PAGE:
It seems like NYMF is growing up from being a haphazard collection of true downtown new works. Recently new Equity contracts were created for it, and – was this move to July done so that a nymf production can essentially be a backers audition, and a show could get a full production on off/b’way later in that very season?
    It’s good that the festival is moving up in the world and in the eyes of the industry, but for truly new shows that have no investors or b-list star attached, the industry might have to look elsewhere.
    Does the road-to-broadway attitude really create a helpful environment for shows? I worked on a show that had lots of hype, and went into nymf after previous workshops and the commitment of a semi-famous lead. It was exciting but nothing ended up happening to it despite the high expectations, since at the end of the day it was just all that – hype. Gay hype, I will add…. the nymf crowd (including myself) is so different from your average audience member.
    Despite all this looking forward to seeing great new work at upcoming festivals!

  • Allan says:

    I’ve never heard of the New York Musical Theatre Festival before, it’s probably because I live in England, although I guess it’s fairly natural for New York to have an event such as that, what with the city being a world centre for musical theatre presentations. I’m not really a ‘producer’ of stage musicals, I’ve MD’d cruise ship productions and show bands in professional theatre for a good few years and now I’m primarily a composer.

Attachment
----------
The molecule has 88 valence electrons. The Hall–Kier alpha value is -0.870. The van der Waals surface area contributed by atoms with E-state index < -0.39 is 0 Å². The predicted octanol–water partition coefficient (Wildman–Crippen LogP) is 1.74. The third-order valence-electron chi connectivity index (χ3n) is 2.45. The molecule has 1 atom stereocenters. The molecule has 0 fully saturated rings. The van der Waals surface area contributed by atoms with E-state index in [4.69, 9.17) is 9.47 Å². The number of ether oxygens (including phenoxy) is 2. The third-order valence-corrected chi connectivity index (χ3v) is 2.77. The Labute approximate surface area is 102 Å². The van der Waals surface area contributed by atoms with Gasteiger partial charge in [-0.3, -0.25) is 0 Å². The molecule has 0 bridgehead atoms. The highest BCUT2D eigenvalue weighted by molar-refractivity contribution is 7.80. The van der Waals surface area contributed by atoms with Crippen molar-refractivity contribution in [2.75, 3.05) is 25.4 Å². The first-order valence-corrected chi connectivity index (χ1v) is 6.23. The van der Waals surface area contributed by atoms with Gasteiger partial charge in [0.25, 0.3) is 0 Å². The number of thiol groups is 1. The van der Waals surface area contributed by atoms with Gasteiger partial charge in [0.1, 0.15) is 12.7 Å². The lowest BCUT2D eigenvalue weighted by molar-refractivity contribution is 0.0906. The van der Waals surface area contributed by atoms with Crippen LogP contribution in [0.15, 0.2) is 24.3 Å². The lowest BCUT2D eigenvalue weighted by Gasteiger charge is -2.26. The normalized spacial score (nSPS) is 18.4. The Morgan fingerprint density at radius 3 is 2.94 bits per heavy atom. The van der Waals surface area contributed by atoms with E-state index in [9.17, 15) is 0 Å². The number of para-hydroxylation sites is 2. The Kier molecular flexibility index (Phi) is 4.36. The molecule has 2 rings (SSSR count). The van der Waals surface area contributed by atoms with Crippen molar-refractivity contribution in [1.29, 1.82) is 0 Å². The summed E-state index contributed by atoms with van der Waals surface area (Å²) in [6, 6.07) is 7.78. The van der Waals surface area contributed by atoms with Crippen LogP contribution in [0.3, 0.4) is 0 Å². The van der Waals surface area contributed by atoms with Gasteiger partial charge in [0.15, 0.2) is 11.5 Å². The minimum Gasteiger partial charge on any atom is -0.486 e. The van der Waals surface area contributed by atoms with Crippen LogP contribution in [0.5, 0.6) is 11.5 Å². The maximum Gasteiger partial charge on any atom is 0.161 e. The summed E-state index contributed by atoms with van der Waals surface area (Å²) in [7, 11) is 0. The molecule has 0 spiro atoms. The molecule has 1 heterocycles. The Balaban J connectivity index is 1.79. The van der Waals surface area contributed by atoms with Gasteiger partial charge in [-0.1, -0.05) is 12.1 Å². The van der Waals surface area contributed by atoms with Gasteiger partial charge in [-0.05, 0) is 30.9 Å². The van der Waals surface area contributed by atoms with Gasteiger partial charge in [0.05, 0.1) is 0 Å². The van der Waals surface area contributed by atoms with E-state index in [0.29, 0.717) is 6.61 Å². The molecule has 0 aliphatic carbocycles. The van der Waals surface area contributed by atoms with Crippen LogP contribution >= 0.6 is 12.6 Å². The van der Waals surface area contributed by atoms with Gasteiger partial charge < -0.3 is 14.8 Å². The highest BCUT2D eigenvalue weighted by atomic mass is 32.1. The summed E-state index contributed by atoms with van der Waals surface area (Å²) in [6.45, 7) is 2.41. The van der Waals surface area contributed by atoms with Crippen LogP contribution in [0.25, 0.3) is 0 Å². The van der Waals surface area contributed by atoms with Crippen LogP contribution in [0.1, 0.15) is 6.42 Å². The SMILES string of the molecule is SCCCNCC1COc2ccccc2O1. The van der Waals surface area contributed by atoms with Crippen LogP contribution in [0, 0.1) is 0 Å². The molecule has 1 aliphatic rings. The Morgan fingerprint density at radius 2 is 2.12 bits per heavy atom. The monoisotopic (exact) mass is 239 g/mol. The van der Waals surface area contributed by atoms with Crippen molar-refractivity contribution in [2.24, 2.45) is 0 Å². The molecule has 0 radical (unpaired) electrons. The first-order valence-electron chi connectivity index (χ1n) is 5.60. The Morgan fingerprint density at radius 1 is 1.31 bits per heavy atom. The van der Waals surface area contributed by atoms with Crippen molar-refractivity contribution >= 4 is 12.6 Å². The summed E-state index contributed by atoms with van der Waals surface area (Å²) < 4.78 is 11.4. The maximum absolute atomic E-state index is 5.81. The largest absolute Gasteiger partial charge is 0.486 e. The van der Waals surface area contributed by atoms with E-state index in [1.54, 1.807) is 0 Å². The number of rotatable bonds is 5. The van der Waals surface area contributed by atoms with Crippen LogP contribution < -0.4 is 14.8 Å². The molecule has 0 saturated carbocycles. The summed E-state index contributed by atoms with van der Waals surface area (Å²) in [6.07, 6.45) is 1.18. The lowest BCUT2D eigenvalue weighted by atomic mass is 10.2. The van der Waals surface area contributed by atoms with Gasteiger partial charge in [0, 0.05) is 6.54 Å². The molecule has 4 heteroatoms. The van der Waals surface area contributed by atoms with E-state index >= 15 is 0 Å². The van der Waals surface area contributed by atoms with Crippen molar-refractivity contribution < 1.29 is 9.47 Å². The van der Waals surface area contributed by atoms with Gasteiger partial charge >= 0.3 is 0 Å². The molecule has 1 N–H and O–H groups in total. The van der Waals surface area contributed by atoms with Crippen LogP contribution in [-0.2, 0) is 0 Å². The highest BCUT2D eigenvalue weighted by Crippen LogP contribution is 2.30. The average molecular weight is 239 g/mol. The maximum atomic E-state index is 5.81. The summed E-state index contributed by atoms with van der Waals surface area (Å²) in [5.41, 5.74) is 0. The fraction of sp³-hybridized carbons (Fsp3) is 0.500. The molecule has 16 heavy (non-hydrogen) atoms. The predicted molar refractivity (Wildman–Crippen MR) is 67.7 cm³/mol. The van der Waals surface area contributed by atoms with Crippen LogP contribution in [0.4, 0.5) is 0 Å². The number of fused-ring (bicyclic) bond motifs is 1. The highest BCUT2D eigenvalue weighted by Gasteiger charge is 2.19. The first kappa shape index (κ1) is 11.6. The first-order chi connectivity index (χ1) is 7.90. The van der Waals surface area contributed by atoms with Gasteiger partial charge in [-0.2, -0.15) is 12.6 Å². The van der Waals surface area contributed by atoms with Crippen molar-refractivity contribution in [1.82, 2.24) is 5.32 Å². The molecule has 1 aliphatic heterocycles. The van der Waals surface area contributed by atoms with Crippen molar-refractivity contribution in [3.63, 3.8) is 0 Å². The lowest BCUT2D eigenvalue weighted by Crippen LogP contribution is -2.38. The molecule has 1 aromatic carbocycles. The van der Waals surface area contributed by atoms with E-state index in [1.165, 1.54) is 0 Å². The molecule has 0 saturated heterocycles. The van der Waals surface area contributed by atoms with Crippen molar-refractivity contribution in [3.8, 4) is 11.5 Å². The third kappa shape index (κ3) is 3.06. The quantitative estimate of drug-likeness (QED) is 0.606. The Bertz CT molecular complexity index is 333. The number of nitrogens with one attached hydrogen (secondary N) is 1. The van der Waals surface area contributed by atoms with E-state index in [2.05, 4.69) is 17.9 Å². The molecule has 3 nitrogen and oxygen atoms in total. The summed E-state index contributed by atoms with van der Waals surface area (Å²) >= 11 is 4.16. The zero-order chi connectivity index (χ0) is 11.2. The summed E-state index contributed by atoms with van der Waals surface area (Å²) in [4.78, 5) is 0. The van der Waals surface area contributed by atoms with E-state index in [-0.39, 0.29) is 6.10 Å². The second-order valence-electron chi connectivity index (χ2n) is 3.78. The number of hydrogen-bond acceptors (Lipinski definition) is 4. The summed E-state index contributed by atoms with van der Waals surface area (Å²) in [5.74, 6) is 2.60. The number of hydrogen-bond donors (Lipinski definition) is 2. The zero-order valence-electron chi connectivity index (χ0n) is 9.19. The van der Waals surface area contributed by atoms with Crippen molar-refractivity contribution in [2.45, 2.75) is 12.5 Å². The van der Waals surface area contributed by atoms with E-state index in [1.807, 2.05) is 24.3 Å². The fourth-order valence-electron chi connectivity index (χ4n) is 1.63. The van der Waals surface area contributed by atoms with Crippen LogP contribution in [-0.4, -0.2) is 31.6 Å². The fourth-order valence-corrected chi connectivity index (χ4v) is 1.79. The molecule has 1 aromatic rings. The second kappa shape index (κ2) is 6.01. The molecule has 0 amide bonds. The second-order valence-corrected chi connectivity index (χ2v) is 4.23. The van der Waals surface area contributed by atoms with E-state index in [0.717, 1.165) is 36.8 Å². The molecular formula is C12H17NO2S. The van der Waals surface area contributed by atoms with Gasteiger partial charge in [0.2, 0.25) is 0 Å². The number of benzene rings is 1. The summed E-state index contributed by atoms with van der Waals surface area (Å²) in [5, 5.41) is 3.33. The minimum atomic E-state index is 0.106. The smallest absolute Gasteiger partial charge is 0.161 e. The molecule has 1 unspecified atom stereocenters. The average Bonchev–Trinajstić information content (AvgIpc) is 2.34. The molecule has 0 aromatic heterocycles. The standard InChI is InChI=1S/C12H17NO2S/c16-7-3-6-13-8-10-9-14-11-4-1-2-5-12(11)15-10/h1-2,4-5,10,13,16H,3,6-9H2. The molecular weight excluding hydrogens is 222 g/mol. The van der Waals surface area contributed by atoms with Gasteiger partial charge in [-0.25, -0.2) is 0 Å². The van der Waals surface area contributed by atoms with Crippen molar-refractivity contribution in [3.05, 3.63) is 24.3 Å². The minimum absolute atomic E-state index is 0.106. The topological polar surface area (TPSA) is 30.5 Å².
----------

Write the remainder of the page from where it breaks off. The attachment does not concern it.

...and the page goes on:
I am intrigued after hearing about this ‘submission’ process for new musicals, and although I won’t have the score ready for my musical by the deadline this year, I was wondering about the process and how likely is it for my work to be considered by the panel or adjudication committee if I were to as best to finalise the work for next year?